Emily Landis Walker says pick yourself up when you face tragedy or obstacles

When Emily Landis Walker walked out of the Wall Street subway on September 11, 2001, American Airlines Flight 11 had already hit the World Trade Center.  Emily Walker was working for Citigroup in building 7 of the WTC complex and she ran. Emily Walker is still here to speak about it.

Months went by after 9/11 that she doesn’t remember.  Emily Landis Walker kept going.  Something inside of her brought her back to life.

Emily Landis Walker had no idea at the time that she would become an instrumental part of history, sitting on the bipartisan commission set up to investigate the attacks on New York and Washington.

The commission’s report, published on July 22, 2004 called for a sweeping overhaul of the United States’ response system to possible future terrorist attacks. Emily Walker’s work focused on liaising with the victims’ families and also on private sector preparedness, included in Chapter 9 of the report and titled “Heroism and Horror.”

For one and a half years, Emily Landis Walker devoted her life to working on the panel. After interviewing many of the companies that had been housed in the WTC complex, she developed a national standard for emergency preparedness.

In addition to working on private sector preparedness, Emily Walker acted as a liaison to the families of September 11 victims, who were instrumental in pushing a reluctant President George W. Bush into setting up the investigative panel. Emily Walker thought she would be prepared for the role, after losing her mother at a young age and then her brother to cancer at the age of 30.  And Emily was there.

However, there were times when she couldn’t do it anymore. Emily spent hours on airplanes in tears. Emily Landis Walker sat with the brother and sister of Betty Ong, one of the flight attendants, as she listened to her phone call”from American Airlines Flight 11, which crashed into the WTC’s north tower, to a reservations desk on the ground. Emily was crying harder than they were.

Since that day, 9/11 has become a “defining moment” in Emily Landis Walker’s life.  No matter how much Emily wanted to turn away and pretend she wasn’t there and none of this happened, it did.  Even last week in New York City at the annual event of Voices of  Sept 11th, Emily Landis Walker was reluctant to attend.  So much comes rushing back.  But she did.  And Emily Walker has turned the experience around to become something positive that she can contribute to the future of emergency preparedness.

Emily Landis Walker on Resilience: It’s Personal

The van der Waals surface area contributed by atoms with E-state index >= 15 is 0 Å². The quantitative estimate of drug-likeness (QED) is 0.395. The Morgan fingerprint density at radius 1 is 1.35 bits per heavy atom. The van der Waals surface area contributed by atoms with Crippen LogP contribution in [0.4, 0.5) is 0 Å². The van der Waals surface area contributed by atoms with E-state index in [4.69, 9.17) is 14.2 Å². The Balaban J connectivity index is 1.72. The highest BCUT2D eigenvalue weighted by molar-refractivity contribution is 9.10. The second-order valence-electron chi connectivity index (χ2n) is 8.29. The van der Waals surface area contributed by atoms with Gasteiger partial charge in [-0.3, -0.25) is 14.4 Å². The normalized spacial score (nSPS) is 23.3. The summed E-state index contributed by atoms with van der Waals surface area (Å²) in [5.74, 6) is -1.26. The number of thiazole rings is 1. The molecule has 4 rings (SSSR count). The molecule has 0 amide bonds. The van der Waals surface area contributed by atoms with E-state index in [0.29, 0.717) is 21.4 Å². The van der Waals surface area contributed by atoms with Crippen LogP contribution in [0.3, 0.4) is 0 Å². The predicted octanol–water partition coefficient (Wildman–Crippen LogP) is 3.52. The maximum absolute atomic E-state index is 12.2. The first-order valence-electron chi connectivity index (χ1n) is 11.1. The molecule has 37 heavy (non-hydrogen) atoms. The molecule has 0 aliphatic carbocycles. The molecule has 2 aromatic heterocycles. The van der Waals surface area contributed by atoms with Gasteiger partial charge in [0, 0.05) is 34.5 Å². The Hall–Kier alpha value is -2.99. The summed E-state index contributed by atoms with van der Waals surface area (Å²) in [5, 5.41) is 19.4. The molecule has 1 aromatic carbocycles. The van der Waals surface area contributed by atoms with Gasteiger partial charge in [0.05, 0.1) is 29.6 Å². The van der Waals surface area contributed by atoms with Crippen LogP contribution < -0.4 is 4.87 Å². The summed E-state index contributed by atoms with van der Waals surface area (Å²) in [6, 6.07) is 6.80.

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Emily Walker sharing her views on personal resilience.

Over the past 30 years, I have faced many situations where my personal resilience has been called upon.  The bottom line from facing seemingly overwhelming challenges in personal and professional situations is a learning curve  every day in my life.  In future posts, I will give examples of why I have written these thoughts.

Pick yourself us when you face tragedy or obstacles:   Don’t blame. Breathe, find your inner self and make a contribution that helps.

Focus.  Getting distracted wastes time and breeds potential for failure.

Deliver.  Old cliché but the proof is totally in the pudding.

Delegate. Doing it all by yourself is not a recipe for success nor does it help nuture and grow others.

Respect. Cultural, religious and other diversity need respect in all cases.  Everyone counts.

Exercise and take care of yourself. Without being and feeling fully functional, nothing can really get done well.

Walk the talk.  People see the result, not your words.

“No” is not an answer.  The real question is always “how”.

Rehearse.   The exceptional performers are those who practice over and over again.

Be human.  No one is totally personal or totally corporate.  Personal lives are important.

Make your mark.  Every vote or action, however seemingly small, does count.

Be careful in what you say and do.  You undoubtedly will see the person again in some life path.

Express your thanks.  Often overlooked, but more than good manners, people who do something nice deserve a thank you.

Be part of the team.  If you are not in agreement, don’t fake it. Decide whether you are in or out.

Give generously, unexpectedly and without a return receipt.  Flowers always bring a smile.

Emily Landis Walker at the Voices of September 11th Gala in NYC

Emily Landis Walker, and her daughter Rachel Walker with Governor Tom Kean, Chair of the 9/11 Commission and Al Felzenberg, Head of Communications for the Commission at the Voices of Sept 11 event in NYC.

Emily Landis Walker attended the Annual Gala for the family group Voices of September 11th started by Mary Fetchet, whose son Brad died on 9/11.  Emily attended with senior members of the 9/11 Commission including Chairman Tom Kean, Executive Director Philip Zelikow and Deputy Director Chris Kojm. Norah O’Donnell, Co-Host of CBS This Morning, moderated a conversation with Governor Thomas H. Kean, Chairman of the 9/11 Commission, and Senator Joseph Lieberman, former Chairman of the Senate Homeland Security and Governmental Affairs Committee.

The discussion focused on the recommendations of the 9/11 Commission Report, work that remains to be done, and the new and emerging threats that have developed. The 9/11 Museum directors updated the group on the success of visitors to the Museum since the museum’s opening this summer.